1 theirinn1 an abrainn chan abrainn nach abrainn
2 theireadh tu2 an abradh tu chan abradh tu nach abradh tu
3 masc theireadh e an abradh e chan abradh e nach abradh e
3 fem theireadh i an abradh i chan abradh i nach abradh i
1 pl theireadh sinn (theireamaid3) an abradh sinn (an abramaid3) chan abradh sinn (chan abramaid3) nach abradh sinn (nach abramaid3)
2 pl theireadh sibh an abradh sibh chan abradh sibh nach abradh sibh
3 pl theireadh iad an abradh iad chan abradh iad nach abradh iad


  1. The 1st person singular form is never used with an overt pronoun, the verb contains the pronoun already.
  2. The pronoun tu is used here instead of thu
  3. The 1st person plural has a special inflected form, which like the first person singular is never used with a pronoun. This 1st person plural form is rarely used anymore.


Declarative Question Negative Negative Question
3 masc theirte e an abairte e chan abairte e nach abairte e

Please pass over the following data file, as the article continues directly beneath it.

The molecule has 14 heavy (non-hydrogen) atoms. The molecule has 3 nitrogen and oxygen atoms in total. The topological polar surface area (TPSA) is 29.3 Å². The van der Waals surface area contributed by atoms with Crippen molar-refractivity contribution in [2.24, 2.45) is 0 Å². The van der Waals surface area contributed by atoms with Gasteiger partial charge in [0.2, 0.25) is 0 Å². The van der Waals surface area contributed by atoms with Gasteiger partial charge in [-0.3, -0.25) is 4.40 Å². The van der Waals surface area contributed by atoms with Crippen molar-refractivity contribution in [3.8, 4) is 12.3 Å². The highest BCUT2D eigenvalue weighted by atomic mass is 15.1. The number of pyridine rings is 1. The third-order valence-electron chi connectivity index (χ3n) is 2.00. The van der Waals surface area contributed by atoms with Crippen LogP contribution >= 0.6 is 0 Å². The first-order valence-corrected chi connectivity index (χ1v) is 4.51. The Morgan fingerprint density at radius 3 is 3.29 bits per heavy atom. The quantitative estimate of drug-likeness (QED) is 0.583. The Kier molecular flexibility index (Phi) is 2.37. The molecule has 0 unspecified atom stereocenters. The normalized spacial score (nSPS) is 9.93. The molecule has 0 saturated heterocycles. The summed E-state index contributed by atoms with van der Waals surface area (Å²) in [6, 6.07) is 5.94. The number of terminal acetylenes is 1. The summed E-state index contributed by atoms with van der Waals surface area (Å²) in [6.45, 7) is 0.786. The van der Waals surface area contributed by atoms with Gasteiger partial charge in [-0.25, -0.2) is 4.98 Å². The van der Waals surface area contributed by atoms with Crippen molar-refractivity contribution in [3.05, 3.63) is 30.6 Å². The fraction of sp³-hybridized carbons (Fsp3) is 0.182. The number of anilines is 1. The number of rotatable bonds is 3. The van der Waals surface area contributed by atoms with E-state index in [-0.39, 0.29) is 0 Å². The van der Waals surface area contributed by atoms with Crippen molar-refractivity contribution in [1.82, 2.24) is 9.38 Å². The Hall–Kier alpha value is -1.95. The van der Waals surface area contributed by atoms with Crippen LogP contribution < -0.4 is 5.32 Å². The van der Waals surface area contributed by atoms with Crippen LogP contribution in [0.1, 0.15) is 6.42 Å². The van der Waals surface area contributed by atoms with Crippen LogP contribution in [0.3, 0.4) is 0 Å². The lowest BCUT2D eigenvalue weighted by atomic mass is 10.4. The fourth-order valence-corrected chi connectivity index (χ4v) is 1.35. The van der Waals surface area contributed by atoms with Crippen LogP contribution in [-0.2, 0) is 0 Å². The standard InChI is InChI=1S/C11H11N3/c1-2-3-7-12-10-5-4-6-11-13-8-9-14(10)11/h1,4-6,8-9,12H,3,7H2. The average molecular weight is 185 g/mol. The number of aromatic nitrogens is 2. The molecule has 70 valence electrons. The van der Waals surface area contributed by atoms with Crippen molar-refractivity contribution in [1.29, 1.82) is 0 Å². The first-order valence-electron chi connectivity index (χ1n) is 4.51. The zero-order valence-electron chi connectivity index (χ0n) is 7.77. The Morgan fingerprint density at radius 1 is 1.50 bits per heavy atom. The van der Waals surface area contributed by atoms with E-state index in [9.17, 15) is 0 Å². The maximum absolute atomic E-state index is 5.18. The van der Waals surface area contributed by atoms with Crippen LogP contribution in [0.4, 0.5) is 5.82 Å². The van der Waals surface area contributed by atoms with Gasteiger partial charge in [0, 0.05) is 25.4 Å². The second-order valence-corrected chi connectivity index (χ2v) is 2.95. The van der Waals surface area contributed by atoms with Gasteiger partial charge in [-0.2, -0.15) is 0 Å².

3 fem theirte i an abairte i chan abairte i nach abairte i
3 pl theirte iad an abairte iad chan abairte iad nach abairte iad

Imperative Mood

The imperative of abair is rarely used to mean "say!". Instead it often has the meaning of "What an X" Abair an duine What a guy!".

To express an imperative meaning say, most speakers will use the regular verb can instead.


  • Black, Ronald (2006) Cothrom Ionnsachaidh Peebles: Self-published.
  • Byrne, Michel (2002) Gràmar na Gàidhlig. Eilean Leòdhais: Stòrlann-Acair.
  • Deiseal Earranta tta (2006) Reference Cards: Sealbhairean Roimhearach/Riochdairean Roimhearach.
  • Mark, Colin (2004) The Gaelic-English Dictionary/Am faclair Gàidhlig-Beurla. London: Routledge
  • Mark, Colin (2006), Gaelic Verbs: Systemised and Simplified" 2nd Edition. Edinburgh: Steve Savage Publishers. http://www.savagepublishers.com/138.html
  • Lamb, William (2003) Scottish Gaelic. 2nd edition. Munich: Lingcom Europa